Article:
Posted in Books in General

Top Ten Tuesday: Books That Make Me Think

Top Ten Tuesday is a meme hosted by The Broke and The Bookish.  This week’s topic is books that make me think.  In some cases, it’s easier to come up with an author that makes me think as opposed to one book, but here goes in no particular order other than when they popped into my head:

1.  The Brothers Karamazov by Fyodor Dostoevsky

2.  Mere Christianity by C. S. Lewis

3.  Fear and Trembling by Soren Kierkegaard

4.  The Stranger by Albert Camus

5.  Armageddon in Retrospect by Kurt Vonnegut, Jr.

6.  Gilead by Marilynne Robinson

7.  The Chosen by Chaim Potok

8.  We Make A Life By What We Give by Richard B. Gunderman

9.  When I Was A Child I Read Books by Marilynne Robinson

10.  The Sea Wolf by Jack London

4 thoughts on “Top Ten Tuesday: Books That Make Me Think

  1. I’ve read six of yours, and they made me think too (at least I think they did), but am familiar with the others except The Chosen. Title sounds familiar but I can’t place it…

    1. The Chosen is one of my favorites. It tends to be on most of my positive attribute book lists. It used to be on a lot of high school reading lists – I don’t know if it still is. I think it won the National Book Award sometime in the 60’s when it came out. For decades, it had the same cover (a kid with big glasses carrying books). I think some new editions have come out in recent years.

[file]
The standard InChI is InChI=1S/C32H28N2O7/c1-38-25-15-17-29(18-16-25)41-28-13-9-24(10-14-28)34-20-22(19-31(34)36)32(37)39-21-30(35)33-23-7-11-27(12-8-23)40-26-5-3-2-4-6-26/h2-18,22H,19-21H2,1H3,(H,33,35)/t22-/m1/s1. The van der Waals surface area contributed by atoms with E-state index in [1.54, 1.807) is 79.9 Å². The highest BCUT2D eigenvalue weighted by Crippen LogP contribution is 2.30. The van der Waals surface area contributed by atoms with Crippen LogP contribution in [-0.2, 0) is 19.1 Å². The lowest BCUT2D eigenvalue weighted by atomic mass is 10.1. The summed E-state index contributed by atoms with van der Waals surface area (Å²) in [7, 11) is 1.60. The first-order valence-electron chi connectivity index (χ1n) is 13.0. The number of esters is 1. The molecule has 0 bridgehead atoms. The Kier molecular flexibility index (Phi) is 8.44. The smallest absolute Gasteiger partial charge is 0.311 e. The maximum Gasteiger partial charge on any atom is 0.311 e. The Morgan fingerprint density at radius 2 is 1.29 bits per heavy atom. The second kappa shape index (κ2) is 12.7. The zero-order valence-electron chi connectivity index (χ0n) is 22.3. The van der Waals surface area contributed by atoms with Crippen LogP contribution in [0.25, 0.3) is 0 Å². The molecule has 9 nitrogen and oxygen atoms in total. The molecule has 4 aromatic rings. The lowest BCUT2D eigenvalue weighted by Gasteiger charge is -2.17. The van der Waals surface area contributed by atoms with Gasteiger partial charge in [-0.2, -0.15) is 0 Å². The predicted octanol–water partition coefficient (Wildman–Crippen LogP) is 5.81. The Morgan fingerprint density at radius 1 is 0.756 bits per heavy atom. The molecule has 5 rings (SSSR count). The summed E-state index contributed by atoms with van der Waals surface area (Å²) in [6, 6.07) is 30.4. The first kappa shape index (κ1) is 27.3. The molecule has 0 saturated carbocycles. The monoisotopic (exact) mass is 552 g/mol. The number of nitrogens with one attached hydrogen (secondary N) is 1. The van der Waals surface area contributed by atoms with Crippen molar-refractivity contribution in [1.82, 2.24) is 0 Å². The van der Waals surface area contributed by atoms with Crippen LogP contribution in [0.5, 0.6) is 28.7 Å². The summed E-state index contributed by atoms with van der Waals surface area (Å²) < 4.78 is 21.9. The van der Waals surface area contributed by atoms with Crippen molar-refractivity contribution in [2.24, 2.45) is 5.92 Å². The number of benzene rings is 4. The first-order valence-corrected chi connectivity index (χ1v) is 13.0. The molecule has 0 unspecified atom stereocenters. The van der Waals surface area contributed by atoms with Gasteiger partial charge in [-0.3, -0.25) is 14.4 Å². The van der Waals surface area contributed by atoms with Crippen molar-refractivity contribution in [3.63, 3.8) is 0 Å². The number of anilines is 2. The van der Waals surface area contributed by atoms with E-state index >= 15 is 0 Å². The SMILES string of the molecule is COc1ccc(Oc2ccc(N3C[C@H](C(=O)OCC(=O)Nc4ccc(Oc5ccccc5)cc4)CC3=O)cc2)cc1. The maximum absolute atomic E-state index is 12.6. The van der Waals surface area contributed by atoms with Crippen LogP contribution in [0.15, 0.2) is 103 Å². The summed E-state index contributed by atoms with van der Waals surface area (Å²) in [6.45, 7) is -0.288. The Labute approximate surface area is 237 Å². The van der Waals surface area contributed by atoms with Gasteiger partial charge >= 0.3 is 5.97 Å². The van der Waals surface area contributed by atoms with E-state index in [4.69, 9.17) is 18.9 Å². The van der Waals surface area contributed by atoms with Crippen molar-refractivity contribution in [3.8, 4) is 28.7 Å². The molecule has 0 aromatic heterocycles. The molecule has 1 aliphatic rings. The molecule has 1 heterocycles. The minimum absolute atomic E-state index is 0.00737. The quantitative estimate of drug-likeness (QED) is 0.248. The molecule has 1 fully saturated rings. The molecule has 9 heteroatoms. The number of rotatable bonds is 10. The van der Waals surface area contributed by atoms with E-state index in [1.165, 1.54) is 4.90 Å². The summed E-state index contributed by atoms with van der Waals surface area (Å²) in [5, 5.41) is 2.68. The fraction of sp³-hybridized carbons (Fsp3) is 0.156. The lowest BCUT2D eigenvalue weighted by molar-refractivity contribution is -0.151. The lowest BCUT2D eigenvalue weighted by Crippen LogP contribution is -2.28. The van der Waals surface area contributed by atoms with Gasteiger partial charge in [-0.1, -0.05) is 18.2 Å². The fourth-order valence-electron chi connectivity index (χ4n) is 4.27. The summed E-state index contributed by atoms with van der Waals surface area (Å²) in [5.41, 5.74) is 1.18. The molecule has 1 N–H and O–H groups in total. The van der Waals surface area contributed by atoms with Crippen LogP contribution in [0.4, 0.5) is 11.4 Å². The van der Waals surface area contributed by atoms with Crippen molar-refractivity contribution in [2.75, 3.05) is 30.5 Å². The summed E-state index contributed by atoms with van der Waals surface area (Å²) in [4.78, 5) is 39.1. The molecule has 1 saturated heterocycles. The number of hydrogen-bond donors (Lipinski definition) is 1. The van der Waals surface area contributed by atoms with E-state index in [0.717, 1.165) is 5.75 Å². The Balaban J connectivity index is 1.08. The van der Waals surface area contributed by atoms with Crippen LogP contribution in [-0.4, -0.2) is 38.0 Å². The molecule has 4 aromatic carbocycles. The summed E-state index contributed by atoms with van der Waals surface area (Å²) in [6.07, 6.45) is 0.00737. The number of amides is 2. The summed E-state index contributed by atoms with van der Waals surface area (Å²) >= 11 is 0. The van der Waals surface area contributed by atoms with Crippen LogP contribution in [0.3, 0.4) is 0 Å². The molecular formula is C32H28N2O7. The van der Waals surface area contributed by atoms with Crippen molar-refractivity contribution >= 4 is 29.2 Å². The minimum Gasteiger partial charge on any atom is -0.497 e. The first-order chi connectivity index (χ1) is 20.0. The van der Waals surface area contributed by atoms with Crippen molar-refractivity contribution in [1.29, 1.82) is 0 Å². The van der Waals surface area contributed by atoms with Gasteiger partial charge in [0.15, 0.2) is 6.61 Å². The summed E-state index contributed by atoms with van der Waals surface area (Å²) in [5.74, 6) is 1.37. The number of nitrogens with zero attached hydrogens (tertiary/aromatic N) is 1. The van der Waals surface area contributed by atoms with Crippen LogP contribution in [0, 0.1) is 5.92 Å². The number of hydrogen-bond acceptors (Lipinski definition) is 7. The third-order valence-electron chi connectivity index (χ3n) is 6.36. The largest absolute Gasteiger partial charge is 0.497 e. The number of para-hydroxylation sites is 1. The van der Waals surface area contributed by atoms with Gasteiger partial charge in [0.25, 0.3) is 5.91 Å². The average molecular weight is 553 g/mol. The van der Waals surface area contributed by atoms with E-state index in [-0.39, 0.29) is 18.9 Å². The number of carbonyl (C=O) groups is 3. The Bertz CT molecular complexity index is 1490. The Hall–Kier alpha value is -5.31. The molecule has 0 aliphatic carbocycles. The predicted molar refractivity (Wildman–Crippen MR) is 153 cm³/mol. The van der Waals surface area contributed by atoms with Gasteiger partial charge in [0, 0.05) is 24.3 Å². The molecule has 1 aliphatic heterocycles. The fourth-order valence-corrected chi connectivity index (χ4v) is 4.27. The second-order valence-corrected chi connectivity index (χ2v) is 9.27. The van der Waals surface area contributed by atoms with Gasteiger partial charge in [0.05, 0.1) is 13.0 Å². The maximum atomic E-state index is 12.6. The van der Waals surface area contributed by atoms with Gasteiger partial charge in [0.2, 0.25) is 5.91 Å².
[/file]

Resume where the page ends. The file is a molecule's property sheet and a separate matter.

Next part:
2. I absolutely love The Chosen. Potok became one of my favorite authors after I read it. I do think The Promise isn’t quite as good, though–hazard of sequels. I believe The Chosen was a finalist for the National Book Award, but didn’t win.

    I started reading The Brothers Karamazov, loved it, and had to stop for some reason. Someone is currently borrowing my copy, and now all I’m hearing about is how great it is and how much I’m missing. 😉

    1. Briana, The Chosen has been a favorite of mine for a long time. I agree that The Promise didn’t quite measure up, but it still made me think. The various characters that represented different attitudes toward faith and knowledge seemed a little forced. The Brothers Karamazov was great. It’s been a while since I’ve read it. I may need to re-read it soon. Thanks for commenting!

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